Sunday, July 27, 2014

THE WRITER'S DILEMMA

THE WRITER'S DILEMMA

You wouldn’t believe it, but when I sat down to write this post I was faced with the dilemma as to what to write. Well at least now I have written a sentence and so to an extent broken the stranglehold. Over the last fifteen months I have on a few occasions touched on the topic of ‘Writing’. It all started with ‘Why I write’ in two separate posts and ‘The Travails of an Aspiring Author’ again in two posts and then ‘The Writer’s Block’. So I shall not dwell again on what I had said earlier but some points are bound to creep into this exploration as to the dilemma that a writer faces especially during the initial phases of his writing life.

It is a question of ‘what do I write’ and ‘how do I realize the dream of completion of my creation and see it in a tangible form in front of me’ and last ‘how do I really connect with my readers and find acceptance and recognition’. In my very first post ‘Why I write’ I had ultimately reached a conclusion that I do it because I like it. That’s not the total truth and hence the dilemma.

As to the very first dilemma ‘What to write’ it is easy for the first time author as he draws on his own experiences and more or less exhausts himself in the process. Thus we find in a majority of first time authors the theme is largely autobiographical. The problem arises when he sits down to examine as to how much coherence he has been able to bring into his narration. The very first person who should be able understand what you have written is you yourself. If like I had earlier stated that I write because I like it then I should stop as soon as I am satisfied with what I have written. But then that’s not the whole truth, I want the others who read it should also understand and connect. Why? That is because of the need for acceptance and recognition. If this need had not been there, why publish?

Is that all? But then I was reminded of my friend KV’s observation –

When you conclude that writing is a journey into our inner world and every writer in the end tries to put together the pieces of the puzzle that is his own life, I cannot agree completely because what you say is true of only a few genres of writing. For example, a professional writer's fiction will have nothing of her personality or inner world, but a cleverly crafted story on a theme she researches well.

Very true (but I still wonder who he had in mind for he insisted on referring to the writer as ‘her’ may be because I went on referring to the writer as ‘he’. But it does not matter whatever the gender of the author is, a dilemma is still a dilemma). So the dilemma still persists – what do I want to write, in which genre? Will I be satisfied just to see my book or do I want to make money out of it, become a professional writer and give the reader what he wants? Well what does the reader want? Thus coming back full circle to ‘What do I want?’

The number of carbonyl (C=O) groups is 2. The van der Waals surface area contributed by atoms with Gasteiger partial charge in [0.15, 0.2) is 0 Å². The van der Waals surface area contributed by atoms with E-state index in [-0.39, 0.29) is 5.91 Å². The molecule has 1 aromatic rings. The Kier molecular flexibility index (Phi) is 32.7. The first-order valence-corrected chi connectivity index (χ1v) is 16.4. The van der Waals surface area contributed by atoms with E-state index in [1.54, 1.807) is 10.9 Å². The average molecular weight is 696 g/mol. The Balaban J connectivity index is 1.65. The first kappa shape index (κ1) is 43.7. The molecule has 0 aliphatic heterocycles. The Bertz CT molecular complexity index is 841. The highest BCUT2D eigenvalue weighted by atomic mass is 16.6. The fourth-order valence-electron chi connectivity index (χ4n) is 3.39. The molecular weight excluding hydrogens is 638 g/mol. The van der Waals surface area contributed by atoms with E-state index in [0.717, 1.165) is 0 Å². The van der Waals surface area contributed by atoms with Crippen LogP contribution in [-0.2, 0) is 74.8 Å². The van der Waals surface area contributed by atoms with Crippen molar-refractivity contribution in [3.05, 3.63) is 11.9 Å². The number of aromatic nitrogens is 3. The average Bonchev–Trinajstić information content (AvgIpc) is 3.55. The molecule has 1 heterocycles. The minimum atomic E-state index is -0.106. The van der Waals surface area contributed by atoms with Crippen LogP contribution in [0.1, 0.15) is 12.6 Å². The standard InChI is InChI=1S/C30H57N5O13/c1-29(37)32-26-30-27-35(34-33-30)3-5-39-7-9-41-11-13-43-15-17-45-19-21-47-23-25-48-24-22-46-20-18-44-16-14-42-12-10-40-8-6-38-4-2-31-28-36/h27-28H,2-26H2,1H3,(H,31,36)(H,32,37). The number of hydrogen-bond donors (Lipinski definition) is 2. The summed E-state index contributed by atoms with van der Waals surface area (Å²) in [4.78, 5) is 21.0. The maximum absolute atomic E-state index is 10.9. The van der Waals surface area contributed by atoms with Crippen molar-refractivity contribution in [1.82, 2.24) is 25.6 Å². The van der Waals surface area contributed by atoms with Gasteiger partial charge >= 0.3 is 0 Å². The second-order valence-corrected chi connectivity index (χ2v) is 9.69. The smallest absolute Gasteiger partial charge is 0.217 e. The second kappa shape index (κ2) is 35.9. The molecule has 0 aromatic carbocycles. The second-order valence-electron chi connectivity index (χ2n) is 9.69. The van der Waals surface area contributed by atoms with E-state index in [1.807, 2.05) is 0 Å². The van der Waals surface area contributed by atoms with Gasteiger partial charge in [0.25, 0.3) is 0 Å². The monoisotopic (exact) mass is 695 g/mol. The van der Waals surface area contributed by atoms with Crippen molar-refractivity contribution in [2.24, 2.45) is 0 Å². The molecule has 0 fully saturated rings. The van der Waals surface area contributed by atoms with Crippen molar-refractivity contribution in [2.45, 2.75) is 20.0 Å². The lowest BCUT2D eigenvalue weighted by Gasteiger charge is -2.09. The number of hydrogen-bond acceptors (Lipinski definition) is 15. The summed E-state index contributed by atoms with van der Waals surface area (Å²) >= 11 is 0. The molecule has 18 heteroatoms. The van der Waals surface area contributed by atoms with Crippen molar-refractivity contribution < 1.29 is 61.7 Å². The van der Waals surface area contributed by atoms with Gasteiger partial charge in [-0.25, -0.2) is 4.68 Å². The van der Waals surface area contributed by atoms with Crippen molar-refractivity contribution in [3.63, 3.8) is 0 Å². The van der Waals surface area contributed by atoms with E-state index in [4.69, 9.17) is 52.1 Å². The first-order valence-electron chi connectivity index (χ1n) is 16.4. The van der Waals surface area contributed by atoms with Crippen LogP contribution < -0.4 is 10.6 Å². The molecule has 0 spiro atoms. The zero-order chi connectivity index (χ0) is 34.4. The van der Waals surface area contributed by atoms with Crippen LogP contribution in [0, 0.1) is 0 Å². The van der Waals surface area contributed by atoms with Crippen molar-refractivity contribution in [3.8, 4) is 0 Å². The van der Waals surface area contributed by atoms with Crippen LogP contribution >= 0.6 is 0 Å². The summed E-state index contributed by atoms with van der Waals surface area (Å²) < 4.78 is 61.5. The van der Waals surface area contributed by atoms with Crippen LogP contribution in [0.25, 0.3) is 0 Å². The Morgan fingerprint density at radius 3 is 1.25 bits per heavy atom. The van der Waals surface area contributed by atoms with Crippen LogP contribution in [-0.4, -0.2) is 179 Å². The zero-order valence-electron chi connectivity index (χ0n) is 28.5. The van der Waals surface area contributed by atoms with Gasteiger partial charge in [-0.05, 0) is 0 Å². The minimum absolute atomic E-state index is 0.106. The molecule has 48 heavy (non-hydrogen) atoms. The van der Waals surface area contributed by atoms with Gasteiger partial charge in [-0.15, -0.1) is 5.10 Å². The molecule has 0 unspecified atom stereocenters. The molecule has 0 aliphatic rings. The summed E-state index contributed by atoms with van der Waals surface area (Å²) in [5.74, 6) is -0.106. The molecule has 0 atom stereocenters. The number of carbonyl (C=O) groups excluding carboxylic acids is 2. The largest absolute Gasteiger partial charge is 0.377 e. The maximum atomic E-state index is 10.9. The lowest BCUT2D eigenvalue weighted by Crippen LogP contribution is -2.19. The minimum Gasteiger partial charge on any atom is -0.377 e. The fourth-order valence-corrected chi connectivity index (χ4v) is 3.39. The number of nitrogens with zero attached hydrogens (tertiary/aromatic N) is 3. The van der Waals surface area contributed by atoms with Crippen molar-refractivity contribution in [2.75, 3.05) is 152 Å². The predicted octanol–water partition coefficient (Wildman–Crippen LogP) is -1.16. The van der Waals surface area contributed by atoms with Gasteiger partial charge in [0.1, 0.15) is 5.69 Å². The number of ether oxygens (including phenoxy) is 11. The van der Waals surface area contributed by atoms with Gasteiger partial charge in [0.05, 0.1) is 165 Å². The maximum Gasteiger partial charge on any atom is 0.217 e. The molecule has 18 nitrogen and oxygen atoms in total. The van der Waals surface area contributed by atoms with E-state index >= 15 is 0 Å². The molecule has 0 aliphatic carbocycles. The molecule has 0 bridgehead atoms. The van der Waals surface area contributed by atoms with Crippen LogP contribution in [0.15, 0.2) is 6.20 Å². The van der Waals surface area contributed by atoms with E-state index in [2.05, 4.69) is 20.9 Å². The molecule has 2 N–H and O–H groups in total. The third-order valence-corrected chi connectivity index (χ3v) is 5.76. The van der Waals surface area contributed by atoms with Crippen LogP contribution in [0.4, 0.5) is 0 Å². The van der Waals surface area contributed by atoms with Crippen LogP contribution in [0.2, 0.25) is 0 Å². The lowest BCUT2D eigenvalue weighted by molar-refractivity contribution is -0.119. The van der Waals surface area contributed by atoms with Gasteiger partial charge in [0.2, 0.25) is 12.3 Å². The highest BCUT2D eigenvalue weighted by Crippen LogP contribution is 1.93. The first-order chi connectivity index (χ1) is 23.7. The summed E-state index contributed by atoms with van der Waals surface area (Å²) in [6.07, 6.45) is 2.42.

There is a vast population of readers out there – serious readers and non-serious readers as a broad classification. There are various genres of books – non-fiction and fiction as a broad classification once again. To some reading is serious business a way of understanding the world through the documented experiences of others while for other it is a pastime (or rather I should say passing the time). For the serious reader it is a question of going back again and again to what he has read while for the other once the reading is done it has served its purpose and hence disposed of. This reminds me of Alvin Toffler’s ‘Future Shock’ where he talks about how disposable relationships whether it is with people, places or things will become in future. The book written in 1970 defines ‘Future Shock’ as a certain psychological state of perception of ‘too much change in too short a time’. Toffler says “the accelerated rate of technological and social change left people disconnected and suffering from ‘shattering stress and disorientation’ – future shocked. The majority of social problems are symptoms of future shock.” You may wonder as to why I should talk of this here. It is relevant when we consider that a large section of the population is too busy accumulating and discarding – accumulating wealth and discarding things which they feel have served their purpose or does not fall within the zone of their interest.

This is where the dilemma of the writer surfaces once again. To whom should he cater to? What are their needs? This by and large is a problem of the professional writer of fiction. He has to be awake to the reality that his book will ultimately become disposable. But how does it matter if he can ensure that it is acquired before being disposed of.

Non fictional writing is less disposable especially self-help books, books on philosophy, art, economics, biographies etc. but then again the readership is restricted to serious readers. These are readers who collect what they read.